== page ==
When shareholders sued four Oracle Corp. (ORCL) directors in 2001 alleging insider trading, the company's board promptly appointed two outside directors to investigate. The duo cleared the directors, including Chairman and CEO Lawrence J. Ellison, and asked Delaware's Chancery Court to toss out the lawsuit.
That normally would have ended the matter in Corporate America's home court, where judges have traditionally deferred to the wisdom of board members and independent directors. But Judge Leo E. Strine Jr. was disturbed by the web of social and philanthropic ties between the investigators and the directors they were probing.
The two specially appointed outsiders were professors at Stanford University -- employer of one of the defendant directors, alma mater of another, and recipient of $300,000 in Oracle donations and a $10 million gift from Ellison's own foundation. "This was a social atmosphere painted in too much vivid Stanford Cardinal red for the [committee] members to have reasonably ignored it," Strine wrote in his June, 2003, opinion. Ruling that the outside directors weren't independent, he allowed shareholders to pursue their suit.
Clearly, aftershocks of the recent wave of corporate scandals are finally hitting Wilmington. In the wake of reforms by Congress, the Securities & Exchange Commission, and the major stock exchanges, Delaware's Chancery Court, too, is tightening the screws on Corporate America. The five-judge court, long pilloried as pro-management, is allowing shareholder suits it would have tossed out in years past. In a handful of high-profile cases over the past 18 months, Delaware judges have sided with shareholders on issues from exorbitant CEO pay to director independence. "This signals a new ball game on Delaware's part," says Charles M. Elson, a University of Delaware governance expert. "The old regime of 'management can do what it wants' is over."
A TINY STATE'S BIG CLOUT. The consequences could be profound. Internal business dealings are largely governed by state law, and tiny Delaware dominates the field. More than half of all publicly traded companies are incorporated in the state, making Delaware jurisprudence virtually the national corporate law. Rulings there demanding greater corporate accountability ultimately could do more to improve boardroom behavior than the Sarbanes-Oxley Act or many of the reforms approved by the SEC.
Traditionally, Delaware has given companies a wide berth under the so-called business judgment rule, which holds that courts won't second-guess boards as long as directors act reasonably and in good faith. That has made it hard for governance critics to successfully challenge board decisions. Now, the scope of the rule is being narrowed.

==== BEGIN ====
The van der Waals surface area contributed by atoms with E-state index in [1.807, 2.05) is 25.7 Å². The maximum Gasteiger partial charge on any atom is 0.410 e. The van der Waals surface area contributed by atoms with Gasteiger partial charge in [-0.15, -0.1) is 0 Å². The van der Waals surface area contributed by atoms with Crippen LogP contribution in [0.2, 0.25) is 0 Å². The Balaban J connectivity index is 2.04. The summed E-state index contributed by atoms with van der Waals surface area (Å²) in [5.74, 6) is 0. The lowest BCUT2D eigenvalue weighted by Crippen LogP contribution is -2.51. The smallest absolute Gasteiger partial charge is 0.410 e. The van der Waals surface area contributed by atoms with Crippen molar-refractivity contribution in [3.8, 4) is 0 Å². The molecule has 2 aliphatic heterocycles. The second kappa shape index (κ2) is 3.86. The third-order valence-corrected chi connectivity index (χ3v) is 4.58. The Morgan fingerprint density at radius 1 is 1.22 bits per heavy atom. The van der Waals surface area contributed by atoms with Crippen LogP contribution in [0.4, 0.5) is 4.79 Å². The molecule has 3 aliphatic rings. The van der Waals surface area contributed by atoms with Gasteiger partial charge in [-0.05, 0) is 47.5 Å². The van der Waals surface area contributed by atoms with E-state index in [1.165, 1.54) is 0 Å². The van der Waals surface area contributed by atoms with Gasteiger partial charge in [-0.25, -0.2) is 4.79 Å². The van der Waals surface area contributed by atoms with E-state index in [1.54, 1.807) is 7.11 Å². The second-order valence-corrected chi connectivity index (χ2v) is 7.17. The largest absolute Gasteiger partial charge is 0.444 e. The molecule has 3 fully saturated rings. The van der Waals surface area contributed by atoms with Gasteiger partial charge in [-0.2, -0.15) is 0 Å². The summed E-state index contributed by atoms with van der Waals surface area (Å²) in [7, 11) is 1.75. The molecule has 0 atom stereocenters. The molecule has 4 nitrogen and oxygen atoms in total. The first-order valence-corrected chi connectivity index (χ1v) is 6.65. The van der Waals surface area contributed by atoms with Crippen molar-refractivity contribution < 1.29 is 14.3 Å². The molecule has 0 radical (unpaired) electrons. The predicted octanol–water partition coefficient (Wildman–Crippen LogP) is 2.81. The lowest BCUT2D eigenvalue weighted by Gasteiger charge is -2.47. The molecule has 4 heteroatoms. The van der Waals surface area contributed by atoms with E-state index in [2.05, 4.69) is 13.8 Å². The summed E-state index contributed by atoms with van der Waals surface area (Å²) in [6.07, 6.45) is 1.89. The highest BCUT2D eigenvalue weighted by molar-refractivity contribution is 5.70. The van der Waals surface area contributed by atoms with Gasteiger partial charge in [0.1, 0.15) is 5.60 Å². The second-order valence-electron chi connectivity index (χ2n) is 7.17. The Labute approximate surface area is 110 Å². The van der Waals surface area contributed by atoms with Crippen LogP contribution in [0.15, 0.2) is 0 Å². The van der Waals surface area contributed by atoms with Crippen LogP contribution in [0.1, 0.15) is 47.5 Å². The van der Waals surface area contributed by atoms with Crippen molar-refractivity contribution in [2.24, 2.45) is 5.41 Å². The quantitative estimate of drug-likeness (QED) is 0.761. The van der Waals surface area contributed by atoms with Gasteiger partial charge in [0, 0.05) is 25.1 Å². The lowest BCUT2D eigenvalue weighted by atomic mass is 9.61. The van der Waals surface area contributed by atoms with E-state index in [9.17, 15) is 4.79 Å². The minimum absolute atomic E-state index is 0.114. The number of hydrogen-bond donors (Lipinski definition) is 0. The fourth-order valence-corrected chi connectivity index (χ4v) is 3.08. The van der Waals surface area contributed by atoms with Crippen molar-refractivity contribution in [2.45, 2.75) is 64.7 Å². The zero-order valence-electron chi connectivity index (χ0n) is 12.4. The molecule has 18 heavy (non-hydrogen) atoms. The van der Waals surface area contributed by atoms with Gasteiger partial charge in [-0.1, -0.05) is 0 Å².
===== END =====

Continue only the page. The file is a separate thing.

Consider the issue of CEO pay. Judge William B. Chandler III last May refused to dismiss a shareholder lawsuit that challenged Walt Disney Co.'s (DIS) $140 million severance payment to former President Michael Ovitz. "The facts belie any assertion that [Disney directors] exercised any business judgment or made any good faith attempt to fulfill the fiduciary duties they owed to Disney and its shareholders," Chandler wrote.
In another decision in January that put independence under a microscope, Chandler ruled that certain eBay Inc. (EBAY) outside directors weren't disinterested, because they held huge option grants that would not vest unless they were reelected. That effectively undermined their ability to decide whether to pursue shareholder claims that eBay's investment bank, Goldman Sachs & Co. (GS), bribed company insiders with hot stock offerings. Chandler also castigated eBay officials for pocketing the initial public offerings, which could be considered a gratuity that belonged to the company.
"GIMLET-EYED SKEPTICISM". Why are Delaware judges putting boards in the hot seat? In part, they're simply reacting to the corporate crime wave. Judges insist they're not reinterpreting the law but reacting to new trends, such as the astronomical sums now lavished on CEOs. "There will continue to be gimlet-eyed skepticism by stockholders of compensation unless boards demonstrate that they're taking a businesslike approach," says Strine in an interview with BusinessWeek. "And if [stockholders] can show that there is no rational business reason for the level of pay, under traditional standards they have a claim."
So far, the shift in rulings from the bench hasn't deterred companies from flocking to Delaware. While other states have attempted to lure corporations with special business courts, they still lack the vast body of legal precedent that exists in Delaware. In 2003, 68% of the 73 companies that went public incorporated there, say state officials.
And surely, clubby Delaware -- where lawyers and judges regularly cross paths lunching at Libby's, a Wilmington greasy spoon -- is no hotbed of reform. The state's dependence on the corporate law industry is likely to deter radical moves. Franchise taxes and fees generate about a third of state revenues. But there's no mistaking the signals. "The court is sending a message that it wants boards to be more engaged," says former judge William T. Allen, director of New York University's Center for Law & Business. That's good news for shareholders in all 50 states. By Amy Borrus in Wilmington, Del.